When you combine these mechanisms together properly, the palm will land with an explosive bang on the bag (and not just from trapped air causing a sharp slapping sound). When you don't, it will be a much more mushy hit. The iron palm is a culmination technique and incorporates many other subsidiary techniques. Getting them integrated, timed, and sequenced just right takes practice. When you don't get it right, it's like firing the third stage of a rocket before the second stage.

You will find that even more power can be generated by moving your forward foot (say, the left) a bit forward diagonally to the eleven o'clock position as your hand starts to move forward.

Now although big-circle iron palm is extremely powerful, a horrible truth may be beginning to dawn on you. You are never going to be able to land this blow frontally on any opponent whose reflexes are even marginally faster than those of a three-toed sloth. It is the ultimate telegraphed technique (here's the's the pitch). The opponent can roll a "J," write his mother, and still have time to stop-hit you. You should mostly use the big-circle version only in training to develop maximum power.

We will examine using the iron palm in actual fighting in the next installment. For now, let's look at less extreme versions of the technique. These mainly use the approach of making the circle smaller or using only a portion of the circle. There are, however, some subtle changes in the technique because of this.

Practice the medium-circle as if you had to throw a baseball without your hand ever travelling below your waist. Next add the additional restriction of moving the circle forward, as if there were a rule that your hand couldn't go behind your shoulder during the movement. With practice the medium-circle iron palm will still generate considerable power. Learning how to develop power over less than a 360-degree arc is best learnt with small-circle iron palm and then retroactively applied to medium-circle iron palm. However, you can try it now by starting the palm from a position near your right ear. Just be sure to keep the "feel" of an arc and the whip; don't let it become a palm-thrust type of move.

The small-circle iron palm uses a lot of "pie-throw" movement - hand overturning. Put your hand in front of you palm up, fingers almost touching the bag. Your elbow is down and fairly strongly bent, about 90 degrees. Now "throw the pie" onto the bag and smear it down using body drop. You will probably find that you use more body drop and not as much hip torquing. At close range you will also find that your body drop puts you a bit beside the bag rather than purely in front of it and your palm is hitting off-centre (compared to you, not the bag). This is correct. The other thing that will happen is that you may find a lot of shoulder roll or snap coming into the movement. That, too, is OK. In the ultimate small circle, the hand never loses contact with the bag during the palm overturning.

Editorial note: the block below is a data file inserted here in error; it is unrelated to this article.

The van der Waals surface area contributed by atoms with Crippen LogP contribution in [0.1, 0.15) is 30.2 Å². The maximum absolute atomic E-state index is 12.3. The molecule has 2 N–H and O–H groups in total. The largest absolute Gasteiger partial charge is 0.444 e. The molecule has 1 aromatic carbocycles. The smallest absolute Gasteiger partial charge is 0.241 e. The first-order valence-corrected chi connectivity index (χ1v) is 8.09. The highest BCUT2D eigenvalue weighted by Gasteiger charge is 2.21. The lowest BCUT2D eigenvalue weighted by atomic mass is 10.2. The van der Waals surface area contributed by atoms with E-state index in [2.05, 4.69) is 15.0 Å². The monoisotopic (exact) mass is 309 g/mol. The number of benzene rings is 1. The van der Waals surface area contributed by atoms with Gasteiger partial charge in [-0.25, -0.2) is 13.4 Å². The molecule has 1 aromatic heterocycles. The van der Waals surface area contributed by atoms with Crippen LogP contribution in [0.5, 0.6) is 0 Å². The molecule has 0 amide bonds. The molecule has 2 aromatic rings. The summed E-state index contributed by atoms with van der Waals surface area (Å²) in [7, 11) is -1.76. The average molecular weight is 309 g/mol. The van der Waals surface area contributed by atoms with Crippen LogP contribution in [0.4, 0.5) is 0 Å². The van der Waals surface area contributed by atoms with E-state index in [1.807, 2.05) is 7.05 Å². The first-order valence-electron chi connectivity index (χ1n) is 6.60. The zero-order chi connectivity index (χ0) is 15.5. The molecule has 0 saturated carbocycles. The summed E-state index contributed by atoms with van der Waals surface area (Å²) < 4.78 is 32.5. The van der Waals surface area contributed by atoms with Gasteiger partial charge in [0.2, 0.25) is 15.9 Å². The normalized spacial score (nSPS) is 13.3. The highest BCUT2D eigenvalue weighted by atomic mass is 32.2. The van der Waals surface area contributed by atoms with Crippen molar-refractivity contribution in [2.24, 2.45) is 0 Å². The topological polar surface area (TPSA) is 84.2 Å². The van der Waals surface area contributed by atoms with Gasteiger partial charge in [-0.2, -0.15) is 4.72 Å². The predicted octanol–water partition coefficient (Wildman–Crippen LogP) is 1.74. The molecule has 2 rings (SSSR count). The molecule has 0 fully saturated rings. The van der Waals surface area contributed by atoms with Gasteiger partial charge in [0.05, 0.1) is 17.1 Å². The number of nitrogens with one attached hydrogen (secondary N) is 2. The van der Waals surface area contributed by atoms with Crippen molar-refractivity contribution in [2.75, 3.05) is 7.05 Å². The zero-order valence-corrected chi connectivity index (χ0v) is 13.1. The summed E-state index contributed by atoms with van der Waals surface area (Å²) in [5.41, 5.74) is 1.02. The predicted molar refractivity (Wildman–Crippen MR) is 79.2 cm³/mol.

With all sizes of the circle you may find that the windup portion becomes less apparent with practice, and becomes only a vestigial remnant or disappears altogether when you use the technique in actual combat. Different people use different proportions of whip, body drop, hip torque, etc. depending not only on the size of the technique but also body type and personal preference. For instance, heavy powerful men often use a lot of body drop; lighter men a lot of arm whip. I should also point out that most martial artists only practice iron palm on one side of their body. There are many hokey explanations for this (e.g., fear of "accidentally" killing someone) but I think the main reason is lack of sufficient coordination on the non-dominant side. How well can you throw a baseball left-handed?

I will have a little to say later about the wrist-snap rather than slap types of iron palm. For now, I want to mention the other delivery techniques of sidearm and underarm iron palm, as well as backhand slapping.
The side-arm variant is performed with the type of arm whip you would use to skip a stone over the water. The slap is delivered to one side of you with the fingers roughly horizontal. It can be performed with the arm nearly fully extended or more strongly bent. This method favours using a lot of hip torquing and little or no body drop.

The underarm palm is delivered using an arm motion similar to the softball throw. The striking surface is usually the palm to the groin or lower belly, but the back of the hand can be used instead. Lots of hip torque, no body drop.

The backhand iron palm can be delivered with a motion similar to most backfist strikes. Instead of focussing, keep it loose and whippy. There is a rotary vertical backfist that is a specialty of Choy Li Fut, which is often combined with trapping, etc. This version works extremely well in combination with the iron palm backhand.

Date: 1997/05/31

This is the sixth and last installment of a series presenting a simplified guide to the iron palm. In this installment I discuss using iron palm is sparring and combat and speculate on how it works. I would be interested in comments, critiques, even flames.